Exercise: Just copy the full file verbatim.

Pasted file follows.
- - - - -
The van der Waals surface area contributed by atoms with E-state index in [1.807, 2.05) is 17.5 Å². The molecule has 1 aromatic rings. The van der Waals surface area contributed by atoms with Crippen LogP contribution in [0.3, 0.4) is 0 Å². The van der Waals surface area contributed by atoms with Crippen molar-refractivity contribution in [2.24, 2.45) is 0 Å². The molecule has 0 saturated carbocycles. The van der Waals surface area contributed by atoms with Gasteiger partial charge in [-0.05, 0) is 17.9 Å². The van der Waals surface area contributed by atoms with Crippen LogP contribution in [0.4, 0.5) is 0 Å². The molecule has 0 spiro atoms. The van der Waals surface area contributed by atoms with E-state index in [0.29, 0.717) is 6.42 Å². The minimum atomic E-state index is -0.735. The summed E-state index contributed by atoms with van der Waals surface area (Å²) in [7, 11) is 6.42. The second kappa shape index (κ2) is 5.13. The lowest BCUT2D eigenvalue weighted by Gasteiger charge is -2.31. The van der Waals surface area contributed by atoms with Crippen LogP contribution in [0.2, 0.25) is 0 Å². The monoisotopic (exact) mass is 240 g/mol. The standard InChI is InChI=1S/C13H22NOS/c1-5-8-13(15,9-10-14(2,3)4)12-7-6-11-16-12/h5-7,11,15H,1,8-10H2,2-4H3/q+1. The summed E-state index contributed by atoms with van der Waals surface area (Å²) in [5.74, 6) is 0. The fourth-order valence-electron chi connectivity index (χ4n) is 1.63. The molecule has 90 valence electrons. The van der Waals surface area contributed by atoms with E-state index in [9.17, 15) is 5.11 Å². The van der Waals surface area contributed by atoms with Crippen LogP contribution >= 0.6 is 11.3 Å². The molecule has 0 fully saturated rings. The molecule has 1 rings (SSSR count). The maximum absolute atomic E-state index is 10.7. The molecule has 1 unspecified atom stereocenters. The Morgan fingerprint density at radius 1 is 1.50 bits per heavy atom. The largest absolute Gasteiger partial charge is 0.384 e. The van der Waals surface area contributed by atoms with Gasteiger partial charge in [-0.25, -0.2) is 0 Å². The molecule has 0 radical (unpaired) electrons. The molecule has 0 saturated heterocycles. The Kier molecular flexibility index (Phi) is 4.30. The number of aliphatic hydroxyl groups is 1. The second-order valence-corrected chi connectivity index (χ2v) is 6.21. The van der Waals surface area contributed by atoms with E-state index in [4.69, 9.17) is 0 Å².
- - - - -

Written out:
The van der Waals surface area contributed by atoms with E-state index in [1.807, 2.05) is 17.5 Å². The molecule has 1 aromatic rings. The van der Waals surface area contributed by atoms with Crippen LogP contribution in [0.3, 0.4) is 0 Å². The van der Waals surface area contributed by atoms with Crippen molar-refractivity contribution in [2.24, 2.45) is 0 Å². The molecule has 0 saturated carbocycles. The van der Waals surface area contributed by atoms with Gasteiger partial charge in [-0.05, 0) is 17.9 Å². The van der Waals surface area contributed by atoms with Crippen LogP contribution in [0.4, 0.5) is 0 Å². The molecule has 0 spiro atoms. The van der Waals surface area contributed by atoms with E-state index in [0.29, 0.717) is 6.42 Å². The minimum atomic E-state index is -0.735. The summed E-state index contributed by atoms with van der Waals surface area (Å²) in [7, 11) is 6.42. The second kappa shape index (κ2) is 5.13. The lowest BCUT2D eigenvalue weighted by Gasteiger charge is -2.31. The van der Waals surface area contributed by atoms with Crippen LogP contribution in [0.2, 0.25) is 0 Å². The monoisotopic (exact) mass is 240 g/mol. The standard InChI is InChI=1S/C13H22NOS/c1-5-8-13(15,9-10-14(2,3)4)12-7-6-11-16-12/h5-7,11,15H,1,8-10H2,2-4H3/q+1. The summed E-state index contributed by atoms with van der Waals surface area (Å²) in [5.74, 6) is 0. The fourth-order valence-electron chi connectivity index (χ4n) is 1.63. The molecule has 90 valence electrons. The van der Waals surface area contributed by atoms with E-state index in [9.17, 15) is 5.11 Å². The van der Waals surface area contributed by atoms with Crippen LogP contribution >= 0.6 is 11.3 Å². The molecule has 0 fully saturated rings. The molecule has 1 rings (SSSR count). The maximum absolute atomic E-state index is 10.7. The molecule has 1 unspecified atom stereocenters. The Morgan fingerprint density at radius 1 is 1.50 bits per heavy atom. The largest absolute Gasteiger partial charge is 0.384 e. The van der Waals surface area contributed by atoms with Gasteiger partial charge in [-0.25, -0.2) is 0 Å². The molecule has 0 radical (unpaired) electrons. The molecule has 0 saturated heterocycles. The Kier molecular flexibility index (Phi) is 4.30. The number of aliphatic hydroxyl groups is 1. The second-order valence-corrected chi connectivity index (χ2v) is 6.21. The van der Waals surface area contributed by atoms with E-state index in [4.69, 9.17) is 0 Å².